Trouble in paradise for Federal Reserve

Jackson Hole, Wyoming may not be paradise, but in late August it is about as close as any place on the face of the earth.  So it is not surprising that the annual Federal Reserve retreat, an invitation-only gathering of the power elite, takes place here amidst stunning natural beauty.  USA Today calls it “essentially summer camp for monetary policymakers, and it attracts powerful central bankers from all over the world, including the European Central Bank and the Central Bank of Japan.”

But not all the campers are happy.  Janet Yellen is not showing up, nor are some other members of the Federal Open Market Committee (FOMC), the group that actually meddles in money markets, attempting to “manage” them.  As the stock market bubble inflated by five years of zero interest rate targeting and trillions of dollars of euphemistically labeled “quantitative easing” is showing troubling signs of collapsing, the Fed is facing serious scrutiny from both the left and the right.

The left, predictably, is showing up to demonstrate.  The Washington Post reports:

The campaign, known as Fed Up, is staging a conference in Jackson Hole, Wyo., that will run at the same time as the invite-only gathering of the world’s top financial and economic policymakers and academics hosted by the Federal Reserve Bank of Kansas City. The campaign’s organizers said they expect at least 50 people -- ranging from workers to economists -- to attend the so-called “teach in,” which will be held in the same hotel as the Fed’s gathering. Topics include income inequality, efforts to raise the minimum wage to $15 an hour and whether the Fed should invest in municipal bonds. (snip)

The Fed Up campaign made history last year when about a dozen demonstrators showed up at the conference to draw attention to the country’s uneven economic progress, particularly among minority communities. The protest led to meetings with top Fed officials over the past year, starting off with Kansas City Fed President Esther George, one of the central bank’s most vocal supporters of tightening the reins on the economy, who met with the group for two hours in Jackson Hole. In the fall, Fed Chair Janet Yellen hosted the group, and organizers have reached out to other officials since then with mixed success.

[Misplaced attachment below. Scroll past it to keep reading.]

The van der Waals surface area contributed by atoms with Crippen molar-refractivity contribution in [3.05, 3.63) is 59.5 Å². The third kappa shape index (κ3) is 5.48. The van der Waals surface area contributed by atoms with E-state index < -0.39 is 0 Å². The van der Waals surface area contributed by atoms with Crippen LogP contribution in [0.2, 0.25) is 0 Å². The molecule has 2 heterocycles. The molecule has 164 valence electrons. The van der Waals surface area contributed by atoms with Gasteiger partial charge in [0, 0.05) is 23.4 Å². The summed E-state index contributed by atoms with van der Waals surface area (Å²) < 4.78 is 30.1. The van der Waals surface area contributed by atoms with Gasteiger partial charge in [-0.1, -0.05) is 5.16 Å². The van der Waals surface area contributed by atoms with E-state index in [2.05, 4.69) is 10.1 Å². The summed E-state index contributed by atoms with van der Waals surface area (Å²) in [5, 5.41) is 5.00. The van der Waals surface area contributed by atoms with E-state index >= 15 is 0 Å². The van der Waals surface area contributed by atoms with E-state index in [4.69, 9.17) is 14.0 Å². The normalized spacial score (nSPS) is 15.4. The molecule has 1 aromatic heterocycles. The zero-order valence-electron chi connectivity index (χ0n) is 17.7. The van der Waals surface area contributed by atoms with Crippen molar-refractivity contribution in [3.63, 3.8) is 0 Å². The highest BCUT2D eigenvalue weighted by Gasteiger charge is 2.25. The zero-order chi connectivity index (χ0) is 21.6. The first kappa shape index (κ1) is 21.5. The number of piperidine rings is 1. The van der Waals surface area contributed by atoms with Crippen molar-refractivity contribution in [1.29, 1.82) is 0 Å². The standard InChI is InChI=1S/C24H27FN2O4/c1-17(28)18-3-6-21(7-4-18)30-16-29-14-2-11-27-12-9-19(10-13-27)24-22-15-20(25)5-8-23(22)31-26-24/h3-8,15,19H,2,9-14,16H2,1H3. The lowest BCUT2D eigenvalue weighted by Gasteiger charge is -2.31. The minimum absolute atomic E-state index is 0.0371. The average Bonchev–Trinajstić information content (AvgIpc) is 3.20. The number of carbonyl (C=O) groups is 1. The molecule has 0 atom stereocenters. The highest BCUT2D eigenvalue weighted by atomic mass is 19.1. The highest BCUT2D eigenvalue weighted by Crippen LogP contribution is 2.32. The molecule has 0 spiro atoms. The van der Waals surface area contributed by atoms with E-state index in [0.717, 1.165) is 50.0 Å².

After devoting the lead of the article and a total of 637 words to the leftist protest, the Post adds a brief (115 words) mention of another gathering at the bottom of the article, this from the right, that will not be picketing or demonstrating.  Lucky me, I am flying off to Jackson Hole today to attend the first ever Jackson Hole Summit, a gathering of free market advocates, hosted by the American Principles Project, with the participation of the Atlas Network, Young America’s Foundation, the Heritage Foundation, and England’s Cobden Center.  The Summit offers a scholarly, policy-oriented counterpart to the Fed’s meeting.  The conservative sound money conference will be live-streamed.  Check the agenda here, and watch the live stream of the conference here.

This promises to open a door to a serious national reconsideration of the Federal Reserve, an institution that is a weird hybrid of private ownership and government power.  Although it has received very little attention in the media, Donald Trump is asking serious questions about the Fed, in addition to questions about illegal immigration and trade.

After decades of serious questioning from the political fringe, critical discussion of the Federal Reserve and the alternatives to it may finally be breaking into the mainstream.